- Envy. This may well be the greatest sin of all. Wanting what someone else has is a national pastime. Commercials promote it, the internet boasts of it, television programs display extreme cases and the media feeds the frenzy. Get the best phone, the best TV, the best internet connection. Have what the “Jones” have and outdo them. You have to have your neighbor’s car, your neighbor’s wife, your neighbor’s life! If you have it good, you can do better. If Heather has a beautiful coat or Jimmy has a cool pair of shoes, you have to have that, too. Where have the days gone when we could rejoice in a friend or family member’s success without feeling the pangs of envy inside ourselves? Where have the days gone when the family can enjoy their child’s talent without comparing it with the neighbor’s child’s ability? When did sibling get paired against sibling and found wanting, or has this always existed? Do you fall into this trap? Do you teach your child to envy other’s their success and accomplishments to the extent that they become a bully to get what they want? Do you insist that they have to have the best new device, phone, clothing to be “better” than the others? This is where gangs and cliques come into being: when one person becomes a “leader” and entices others to join them by making themselves known as the “best.” Often the leader is too lazy (“sloth?”) or feels it beneath themselves to actually performi acts of cruelty, putting themselves above the others and promoting their desires through their group. These cliques move through the school as a solid mass of humanity, pulling others into their ranks to strengthen them or repelling those not deemed “worthy.” The feeling of envy, of wanting to be part of that group, to be the best or strongest, the smartest or the most beautiful, leads to initiation and bullying. And it can lead to suicide by rejection.
What is a parent’s job? To cherish their children, love them as they are and to let them know that if they do their best, that’s good enough for you. It’s not a parent’s job to display their children upon a pedestal and to pit siblings against each other. Parents shouldn’t promote rivalry, they should teach good sportsmanship and grace in defeat by example. You can’t always be a winner, as much as you wish you could, and your child won’t always be a winner, either. We are all human.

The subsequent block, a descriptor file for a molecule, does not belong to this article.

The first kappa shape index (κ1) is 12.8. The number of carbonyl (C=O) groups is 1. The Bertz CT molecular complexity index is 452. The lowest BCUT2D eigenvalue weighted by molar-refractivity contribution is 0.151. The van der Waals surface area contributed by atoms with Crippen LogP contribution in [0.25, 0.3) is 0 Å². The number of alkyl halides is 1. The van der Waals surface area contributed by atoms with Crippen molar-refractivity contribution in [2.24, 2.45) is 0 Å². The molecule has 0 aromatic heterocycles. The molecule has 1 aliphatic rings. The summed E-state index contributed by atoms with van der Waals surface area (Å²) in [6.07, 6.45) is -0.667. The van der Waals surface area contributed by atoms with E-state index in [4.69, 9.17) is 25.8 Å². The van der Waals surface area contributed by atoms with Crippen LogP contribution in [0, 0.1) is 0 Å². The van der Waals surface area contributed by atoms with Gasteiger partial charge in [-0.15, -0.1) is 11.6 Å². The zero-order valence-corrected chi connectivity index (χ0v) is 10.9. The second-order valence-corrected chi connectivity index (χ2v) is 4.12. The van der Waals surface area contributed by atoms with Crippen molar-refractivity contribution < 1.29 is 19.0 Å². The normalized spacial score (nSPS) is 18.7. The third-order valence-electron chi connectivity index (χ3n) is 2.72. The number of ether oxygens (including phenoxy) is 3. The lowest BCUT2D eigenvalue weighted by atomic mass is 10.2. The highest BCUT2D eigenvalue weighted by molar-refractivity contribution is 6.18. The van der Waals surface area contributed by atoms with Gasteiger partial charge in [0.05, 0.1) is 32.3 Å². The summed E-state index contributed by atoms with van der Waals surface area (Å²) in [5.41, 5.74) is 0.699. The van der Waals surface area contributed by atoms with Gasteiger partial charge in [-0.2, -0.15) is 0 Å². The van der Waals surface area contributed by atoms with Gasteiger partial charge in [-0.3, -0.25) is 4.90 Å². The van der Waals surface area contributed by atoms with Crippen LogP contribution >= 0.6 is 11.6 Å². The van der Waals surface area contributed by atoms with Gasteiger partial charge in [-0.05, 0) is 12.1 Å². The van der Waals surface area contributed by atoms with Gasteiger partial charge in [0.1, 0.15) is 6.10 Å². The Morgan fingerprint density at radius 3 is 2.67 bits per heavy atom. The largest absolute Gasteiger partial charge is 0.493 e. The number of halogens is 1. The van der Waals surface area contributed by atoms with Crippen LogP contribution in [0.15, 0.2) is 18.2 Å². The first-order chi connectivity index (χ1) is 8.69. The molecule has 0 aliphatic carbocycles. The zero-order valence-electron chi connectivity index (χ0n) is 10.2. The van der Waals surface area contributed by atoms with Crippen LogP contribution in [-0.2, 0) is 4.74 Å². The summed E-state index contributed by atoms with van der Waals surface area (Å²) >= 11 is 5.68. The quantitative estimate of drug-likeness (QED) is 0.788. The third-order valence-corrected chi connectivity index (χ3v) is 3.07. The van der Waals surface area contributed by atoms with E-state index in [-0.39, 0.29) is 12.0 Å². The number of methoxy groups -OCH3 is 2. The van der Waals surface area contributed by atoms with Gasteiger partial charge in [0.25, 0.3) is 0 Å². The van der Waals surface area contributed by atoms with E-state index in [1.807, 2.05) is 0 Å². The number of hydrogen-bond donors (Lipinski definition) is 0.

It’s sad to see parents reward kids with “stuff” instead of attention. Most children would rather spend time with their parents than get the latest and best device. Quality family time is still important, despite the board room, striving to eke out an existence and parental desires to stay young, attractive and vital. Play with your children, listen to them, get to know their friends, ask them probing questions and teach them to be proud of who and what they are, no matter their life choices. Bullies can be created and it’s much more difficult to change a mindset than to teach the proper lessons when children are preschoolers. Respect is not a four letter word! Don’t be “that” parent who attempts to bully school administration and coaches when they confront you about your child’s behavior. Know your child, teach your child, love your child and you can honestly say you have done your best. That’s the greatest gift of all.